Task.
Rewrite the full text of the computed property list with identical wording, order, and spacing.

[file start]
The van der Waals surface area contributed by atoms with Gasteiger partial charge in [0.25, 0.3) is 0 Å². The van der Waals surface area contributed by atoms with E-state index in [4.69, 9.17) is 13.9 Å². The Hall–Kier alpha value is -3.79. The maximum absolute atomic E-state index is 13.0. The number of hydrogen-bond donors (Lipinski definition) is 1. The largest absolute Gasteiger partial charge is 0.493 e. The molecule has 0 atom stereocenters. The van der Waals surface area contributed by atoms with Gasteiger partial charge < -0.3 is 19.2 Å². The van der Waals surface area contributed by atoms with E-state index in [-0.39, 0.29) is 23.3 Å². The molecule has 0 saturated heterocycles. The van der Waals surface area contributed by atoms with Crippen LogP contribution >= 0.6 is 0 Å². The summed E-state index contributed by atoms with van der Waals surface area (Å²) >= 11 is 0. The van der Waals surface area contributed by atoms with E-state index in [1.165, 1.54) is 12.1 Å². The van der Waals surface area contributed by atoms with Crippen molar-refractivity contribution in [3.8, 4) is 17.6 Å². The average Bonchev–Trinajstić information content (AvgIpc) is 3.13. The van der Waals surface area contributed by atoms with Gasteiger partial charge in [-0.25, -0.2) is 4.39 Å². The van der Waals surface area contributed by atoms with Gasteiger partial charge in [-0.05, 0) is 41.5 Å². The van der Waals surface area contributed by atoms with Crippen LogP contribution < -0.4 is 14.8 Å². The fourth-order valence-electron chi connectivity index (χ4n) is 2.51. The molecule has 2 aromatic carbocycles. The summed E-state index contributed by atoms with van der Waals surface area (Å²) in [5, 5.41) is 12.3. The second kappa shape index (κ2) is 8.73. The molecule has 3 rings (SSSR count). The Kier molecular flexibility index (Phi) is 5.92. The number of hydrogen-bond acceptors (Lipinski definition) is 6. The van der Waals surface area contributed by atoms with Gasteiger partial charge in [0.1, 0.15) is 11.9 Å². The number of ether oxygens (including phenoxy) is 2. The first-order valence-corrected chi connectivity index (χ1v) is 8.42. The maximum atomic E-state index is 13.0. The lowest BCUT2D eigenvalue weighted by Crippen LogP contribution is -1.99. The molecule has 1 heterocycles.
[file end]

The van der Waals surface area contributed by atoms with Gasteiger partial charge in [0.25, 0.3) is 0 Å². The van der Waals surface area contributed by atoms with E-state index in [4.69, 9.17) is 13.9 Å². The Hall–Kier alpha value is -3.79. The maximum absolute atomic E-state index is 13.0. The number of hydrogen-bond donors (Lipinski definition) is 1. The largest absolute Gasteiger partial charge is 0.493 e. The molecule has 0 atom stereocenters. The van der Waals surface area contributed by atoms with Gasteiger partial charge < -0.3 is 19.2 Å². The van der Waals surface area contributed by atoms with E-state index in [-0.39, 0.29) is 23.3 Å². The molecule has 0 saturated heterocycles. The van der Waals surface area contributed by atoms with Crippen LogP contribution >= 0.6 is 0 Å². The summed E-state index contributed by atoms with van der Waals surface area (Å²) >= 11 is 0. The van der Waals surface area contributed by atoms with E-state index in [1.165, 1.54) is 12.1 Å². The van der Waals surface area contributed by atoms with Crippen molar-refractivity contribution in [3.8, 4) is 17.6 Å². The average Bonchev–Trinajstić information content (AvgIpc) is 3.13. The van der Waals surface area contributed by atoms with Gasteiger partial charge in [-0.25, -0.2) is 4.39 Å². The van der Waals surface area contributed by atoms with Gasteiger partial charge in [-0.05, 0) is 41.5 Å². The van der Waals surface area contributed by atoms with Crippen LogP contribution < -0.4 is 14.8 Å². The fourth-order valence-electron chi connectivity index (χ4n) is 2.51. The molecule has 2 aromatic carbocycles. The summed E-state index contributed by atoms with van der Waals surface area (Å²) in [5, 5.41) is 12.3. The second kappa shape index (κ2) is 8.73. The molecule has 3 rings (SSSR count). The Kier molecular flexibility index (Phi) is 5.92. The number of hydrogen-bond acceptors (Lipinski definition) is 6. The van der Waals surface area contributed by atoms with Gasteiger partial charge in [0.1, 0.15) is 11.9 Å². The number of ether oxygens (including phenoxy) is 2. The first-order valence-corrected chi connectivity index (χ1v) is 8.42. The maximum atomic E-state index is 13.0. The lowest BCUT2D eigenvalue weighted by Crippen LogP contribution is -1.99. The molecule has 1 heterocycles.